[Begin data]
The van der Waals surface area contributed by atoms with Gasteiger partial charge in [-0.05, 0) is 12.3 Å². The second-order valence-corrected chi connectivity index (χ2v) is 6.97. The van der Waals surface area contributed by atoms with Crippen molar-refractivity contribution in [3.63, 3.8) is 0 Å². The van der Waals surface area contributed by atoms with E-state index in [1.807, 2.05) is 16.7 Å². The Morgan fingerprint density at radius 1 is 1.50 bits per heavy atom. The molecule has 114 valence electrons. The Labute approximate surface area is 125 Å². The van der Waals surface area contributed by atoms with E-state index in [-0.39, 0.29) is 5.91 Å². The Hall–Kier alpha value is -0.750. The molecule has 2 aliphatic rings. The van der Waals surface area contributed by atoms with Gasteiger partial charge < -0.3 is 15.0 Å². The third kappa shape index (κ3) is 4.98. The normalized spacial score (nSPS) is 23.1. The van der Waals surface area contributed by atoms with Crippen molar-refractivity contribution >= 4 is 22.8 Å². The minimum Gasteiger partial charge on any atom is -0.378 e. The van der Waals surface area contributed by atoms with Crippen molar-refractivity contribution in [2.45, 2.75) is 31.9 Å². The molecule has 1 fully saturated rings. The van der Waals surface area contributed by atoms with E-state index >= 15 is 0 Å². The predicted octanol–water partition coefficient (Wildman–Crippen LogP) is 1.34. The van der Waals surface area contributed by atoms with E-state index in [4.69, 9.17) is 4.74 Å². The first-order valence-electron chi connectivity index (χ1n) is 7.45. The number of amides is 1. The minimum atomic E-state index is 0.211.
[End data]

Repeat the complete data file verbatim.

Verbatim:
The van der Waals surface area contributed by atoms with Gasteiger partial charge in [-0.05, 0) is 12.3 Å². The second-order valence-corrected chi connectivity index (χ2v) is 6.97. The van der Waals surface area contributed by atoms with Crippen molar-refractivity contribution in [3.63, 3.8) is 0 Å². The van der Waals surface area contributed by atoms with E-state index in [1.807, 2.05) is 16.7 Å². The Morgan fingerprint density at radius 1 is 1.50 bits per heavy atom. The molecule has 114 valence electrons. The Labute approximate surface area is 125 Å². The van der Waals surface area contributed by atoms with E-state index in [-0.39, 0.29) is 5.91 Å². The Hall–Kier alpha value is -0.750. The molecule has 2 aliphatic rings. The van der Waals surface area contributed by atoms with Gasteiger partial charge < -0.3 is 15.0 Å². The third kappa shape index (κ3) is 4.98. The normalized spacial score (nSPS) is 23.1. The van der Waals surface area contributed by atoms with Crippen molar-refractivity contribution >= 4 is 22.8 Å². The minimum Gasteiger partial charge on any atom is -0.378 e. The van der Waals surface area contributed by atoms with Crippen molar-refractivity contribution in [2.45, 2.75) is 31.9 Å². The molecule has 1 fully saturated rings. The van der Waals surface area contributed by atoms with E-state index >= 15 is 0 Å². The predicted octanol–water partition coefficient (Wildman–Crippen LogP) is 1.34. The van der Waals surface area contributed by atoms with E-state index in [4.69, 9.17) is 4.74 Å². The first-order valence-electron chi connectivity index (χ1n) is 7.45. The number of amides is 1. The minimum atomic E-state index is 0.211.